I made sure that there is no file proxy.conf under $APACHE/mods-enabled. Finally, I set on my browser (Mozzila) my IP as a proxy and tried to access http://google.com. I was not redirected to google.com but instead my web page appeared. The same happened with trying to access http://a.b (!). So my server does not really work as a proxy since it does not forward the requests... But I think it would be better if somehow I could configure it to return a status code 403.

Here is my apache configuration file:

<VirtualHost *:80>
    ServerName mysite.org
    ServerAdmin webmaster@localhost
    DocumentRoot /var/www/  
    <Directory />
        Options FollowSymLinks
        AllowOverride None
    </Directory>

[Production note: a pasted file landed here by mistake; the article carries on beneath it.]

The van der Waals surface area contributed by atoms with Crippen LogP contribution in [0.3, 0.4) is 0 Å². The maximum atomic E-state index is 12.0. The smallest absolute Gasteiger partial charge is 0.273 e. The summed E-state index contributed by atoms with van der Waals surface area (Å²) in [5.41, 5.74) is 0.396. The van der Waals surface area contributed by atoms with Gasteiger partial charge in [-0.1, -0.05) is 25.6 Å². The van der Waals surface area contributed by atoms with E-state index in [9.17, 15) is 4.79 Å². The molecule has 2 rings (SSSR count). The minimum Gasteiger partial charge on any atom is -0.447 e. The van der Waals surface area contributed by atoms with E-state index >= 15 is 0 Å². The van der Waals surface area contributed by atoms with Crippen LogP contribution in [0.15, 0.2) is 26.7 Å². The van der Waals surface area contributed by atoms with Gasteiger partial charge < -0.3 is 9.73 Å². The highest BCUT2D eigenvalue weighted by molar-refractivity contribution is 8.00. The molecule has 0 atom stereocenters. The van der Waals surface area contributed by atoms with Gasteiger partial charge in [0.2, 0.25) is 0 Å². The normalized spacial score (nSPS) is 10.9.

<Directory /var/www/>
        Options Indexes FollowSymLinks MultiViews
        AllowOverride None
        Order allow,deny
        allow from all
    </Directory>

    ScriptAlias /cgi-bin/ /usr/lib/cgi-bin/
    <Directory "/usr/lib/cgi-bin">
        AllowOverride None
        Options +ExecCGI -MultiViews +SymLinksIfOwnerMatch
        Order allow,deny
        Allow from all
    </Directory>

    ErrorLog /var/log/apache2/error.log    
    LogLevel warn    
    CustomLog /var/log/apache2/access.log combined

    Alias /doc/ "/usr/share/doc/"
    <Directory "/usr/share/doc/">
        Options Indexes MultiViews FollowSymLinks
        AllowOverride None
        Order deny,allow
        Deny from all
        Allow from 127.0.0.0/255.0.0.0 ::1/128
    </Directory>
</VirtualHost>

Update 2:

Using a block, I restrict the use of other methods than GET and POST...

<Limit POST PUT CONNECT HEAD OPTIONS DELETE 
  PATCH PROPFIND PROPPATCH MKCOL COPY MOVE LOCK UNLOCK>
  Order deny,allow
  Deny from all
</Limit>
<LimitExcept GET>
  Order deny,allow
  Deny from all
</LimitExcept>